even if a statutory right to effective assistance existed, Rule 32 would not
provide a remedy for its violation. See Ariz.R.Crim.P. 32.1 (listing
limited claims cognizable under Rule 32).
FN5. The United States Supreme Court has made clear that, at least when a
defendant is entitled to a direct appeal with the assistance of counsel,
there is no constitutional right to counsel or effective assistance in
post-conviction proceedings. Coleman v. Thompson, 501 U.S. 722, 755, 111
S.Ct. 2546, 2567-68, 115 L.Ed.2d 640 (1991); Wainwright v. Torna, 455 U.S.
586, 587, 102 S.Ct. 1300, 1301, 71 L.Ed.2d 475 (1982); accord State v.
Armstrong, 176 Ariz. 470, 474-75, 862 P.2d 230, 234-35 (App.1993).
 Krum nevertheless argues that the comment to the revised Rule 32
supports recognizing a claim for ineffective assistance at a post-conviction
proceeding. The comment says that if "defense counsel's failure to raise an
issue at trial, on appeal or in a previous collateral proceedings [sic] is
so egregious as to result in prejudice as that term has been
constitutionally defined, such failure may be raised by means of a claim of
ineffective assistance of counsel." Ariz.R.Crim.P. 32.2(a)(3) cmt.
(Supp.1994). The court of appeals believed, however, that a defendant could
at most use the ineffective assistance claim contemplated by the rule
comment to overcome an assertion of procedural bar by the state and have the
trial court reach the merits of the underlying claim for post-conviction
relief. We need not address the meaning of the comment because in this case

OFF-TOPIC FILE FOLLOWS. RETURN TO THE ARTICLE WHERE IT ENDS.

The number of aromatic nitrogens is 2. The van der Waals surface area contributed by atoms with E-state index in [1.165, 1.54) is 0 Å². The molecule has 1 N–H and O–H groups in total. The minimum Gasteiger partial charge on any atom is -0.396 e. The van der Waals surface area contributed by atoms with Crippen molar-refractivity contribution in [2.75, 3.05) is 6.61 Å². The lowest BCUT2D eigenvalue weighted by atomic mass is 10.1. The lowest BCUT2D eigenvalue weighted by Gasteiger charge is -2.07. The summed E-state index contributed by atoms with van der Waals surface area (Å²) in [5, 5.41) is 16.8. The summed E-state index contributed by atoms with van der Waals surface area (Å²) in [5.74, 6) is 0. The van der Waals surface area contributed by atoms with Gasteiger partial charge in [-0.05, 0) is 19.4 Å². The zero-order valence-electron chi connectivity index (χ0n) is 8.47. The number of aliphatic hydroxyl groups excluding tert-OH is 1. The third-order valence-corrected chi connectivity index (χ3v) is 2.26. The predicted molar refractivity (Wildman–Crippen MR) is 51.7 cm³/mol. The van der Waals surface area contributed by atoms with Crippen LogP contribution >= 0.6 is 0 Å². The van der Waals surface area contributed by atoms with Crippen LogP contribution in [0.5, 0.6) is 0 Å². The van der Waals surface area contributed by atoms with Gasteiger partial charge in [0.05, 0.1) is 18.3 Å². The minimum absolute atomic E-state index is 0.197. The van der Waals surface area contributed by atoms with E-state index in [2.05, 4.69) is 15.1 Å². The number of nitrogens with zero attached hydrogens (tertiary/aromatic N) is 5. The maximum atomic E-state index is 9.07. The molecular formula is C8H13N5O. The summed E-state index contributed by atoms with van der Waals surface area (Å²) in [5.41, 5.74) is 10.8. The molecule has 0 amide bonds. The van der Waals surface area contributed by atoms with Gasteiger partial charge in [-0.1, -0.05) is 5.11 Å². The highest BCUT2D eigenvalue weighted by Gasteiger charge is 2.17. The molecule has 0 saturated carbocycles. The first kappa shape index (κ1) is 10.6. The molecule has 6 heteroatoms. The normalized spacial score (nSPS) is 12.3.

there was no such procedural hurdle; despite the state's preclusion
argument, the trial court considered the merits of both Krum's first and
second Rule 32 petitions. Whether Krum's first Rule 32 counsel was
deficient [FN6] for not obtaining corroborating affidavits is therefore
irrelevant. Because Krum's second Rule 32 counsel submitted affidavits and
because the trial court ruled on the merits of the new evidence argument,
Krum's claim regarding the deficiencies of his first Rule 32 counsel is not
relevant. Thus, we need not address the ineffective assistance issues or
the comment to Rule 32.2. State v. Wood, 180 Ariz. 53, 72, 881 P.2d 1158,
1177 (1994) (noting that courts generally should not decide issues
unnecessary to the disposition of an appeal), cert. denied, --- U.S. ----,
115 S.Ct. 2588, 132 L.Ed.2d 836 (1995). Nor is there any need for an
evidentiary hearing on the subject. The single dispositive issue in this
case is whether the trial judge properly decided the merits. Thus, we turn
to whether the third-party affidavits eventually filed were sufficient to